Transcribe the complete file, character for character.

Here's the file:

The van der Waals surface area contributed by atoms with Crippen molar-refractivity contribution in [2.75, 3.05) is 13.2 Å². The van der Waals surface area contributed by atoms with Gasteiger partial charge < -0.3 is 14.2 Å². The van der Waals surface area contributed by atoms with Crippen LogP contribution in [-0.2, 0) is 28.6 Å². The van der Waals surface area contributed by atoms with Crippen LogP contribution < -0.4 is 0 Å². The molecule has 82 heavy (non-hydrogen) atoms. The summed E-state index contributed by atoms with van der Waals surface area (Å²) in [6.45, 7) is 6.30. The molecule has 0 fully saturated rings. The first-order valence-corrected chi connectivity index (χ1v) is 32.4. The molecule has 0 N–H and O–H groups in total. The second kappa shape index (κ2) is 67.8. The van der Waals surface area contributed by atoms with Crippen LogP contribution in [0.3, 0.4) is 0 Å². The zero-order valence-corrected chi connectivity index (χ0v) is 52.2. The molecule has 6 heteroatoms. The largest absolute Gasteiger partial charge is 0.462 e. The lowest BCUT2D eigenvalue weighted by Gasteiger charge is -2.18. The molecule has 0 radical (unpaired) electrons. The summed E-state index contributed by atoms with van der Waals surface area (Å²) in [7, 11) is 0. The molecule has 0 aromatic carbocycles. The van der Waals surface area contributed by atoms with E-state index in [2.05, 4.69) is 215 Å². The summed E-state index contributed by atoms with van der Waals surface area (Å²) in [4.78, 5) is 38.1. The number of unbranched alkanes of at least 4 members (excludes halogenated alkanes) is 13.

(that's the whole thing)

The van der Waals surface area contributed by atoms with Crippen molar-refractivity contribution in [2.75, 3.05) is 13.2 Å². The van der Waals surface area contributed by atoms with Gasteiger partial charge < -0.3 is 14.2 Å². The van der Waals surface area contributed by atoms with Crippen LogP contribution in [-0.2, 0) is 28.6 Å². The van der Waals surface area contributed by atoms with Crippen LogP contribution < -0.4 is 0 Å². The molecule has 82 heavy (non-hydrogen) atoms. The summed E-state index contributed by atoms with van der Waals surface area (Å²) in [6.45, 7) is 6.30. The molecule has 0 fully saturated rings. The first-order valence-corrected chi connectivity index (χ1v) is 32.4. The molecule has 0 N–H and O–H groups in total. The second kappa shape index (κ2) is 67.8. The van der Waals surface area contributed by atoms with Crippen LogP contribution in [0.3, 0.4) is 0 Å². The zero-order valence-corrected chi connectivity index (χ0v) is 52.2. The molecule has 6 heteroatoms. The largest absolute Gasteiger partial charge is 0.462 e. The lowest BCUT2D eigenvalue weighted by Gasteiger charge is -2.18. The molecule has 0 radical (unpaired) electrons. The summed E-state index contributed by atoms with van der Waals surface area (Å²) in [7, 11) is 0. The molecule has 0 aromatic carbocycles. The van der Waals surface area contributed by atoms with E-state index in [2.05, 4.69) is 215 Å². The summed E-state index contributed by atoms with van der Waals surface area (Å²) in [4.78, 5) is 38.1. The number of unbranched alkanes of at least 4 members (excludes halogenated alkanes) is 13.